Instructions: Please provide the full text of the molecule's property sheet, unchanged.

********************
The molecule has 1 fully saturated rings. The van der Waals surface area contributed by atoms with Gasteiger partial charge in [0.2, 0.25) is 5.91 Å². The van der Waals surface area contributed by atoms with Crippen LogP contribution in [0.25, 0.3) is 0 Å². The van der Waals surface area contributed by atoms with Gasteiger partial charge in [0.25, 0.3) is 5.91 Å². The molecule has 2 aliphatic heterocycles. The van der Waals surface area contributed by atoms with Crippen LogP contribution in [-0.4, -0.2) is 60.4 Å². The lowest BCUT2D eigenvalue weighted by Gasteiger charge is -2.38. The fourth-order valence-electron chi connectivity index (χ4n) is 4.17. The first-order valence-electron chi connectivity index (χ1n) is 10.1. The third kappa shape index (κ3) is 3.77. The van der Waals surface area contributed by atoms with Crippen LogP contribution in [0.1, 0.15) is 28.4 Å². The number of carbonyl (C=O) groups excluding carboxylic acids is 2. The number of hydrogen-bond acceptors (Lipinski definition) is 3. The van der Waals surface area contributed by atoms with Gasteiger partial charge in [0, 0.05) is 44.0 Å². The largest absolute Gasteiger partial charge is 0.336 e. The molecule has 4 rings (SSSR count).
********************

The molecule has 1 fully saturated rings. The van der Waals surface area contributed by atoms with Gasteiger partial charge in [0.2, 0.25) is 5.91 Å². The van der Waals surface area contributed by atoms with Crippen LogP contribution in [0.25, 0.3) is 0 Å². The van der Waals surface area contributed by atoms with Gasteiger partial charge in [0.25, 0.3) is 5.91 Å². The molecule has 2 aliphatic heterocycles. The van der Waals surface area contributed by atoms with Crippen LogP contribution in [-0.4, -0.2) is 60.4 Å². The lowest BCUT2D eigenvalue weighted by Gasteiger charge is -2.38. The fourth-order valence-electron chi connectivity index (χ4n) is 4.17. The first-order valence-electron chi connectivity index (χ1n) is 10.1. The third kappa shape index (κ3) is 3.77. The van der Waals surface area contributed by atoms with Crippen LogP contribution in [0.1, 0.15) is 28.4 Å². The number of carbonyl (C=O) groups excluding carboxylic acids is 2. The number of hydrogen-bond acceptors (Lipinski definition) is 3. The van der Waals surface area contributed by atoms with Gasteiger partial charge in [0, 0.05) is 44.0 Å². The largest absolute Gasteiger partial charge is 0.336 e. The molecule has 4 rings (SSSR count).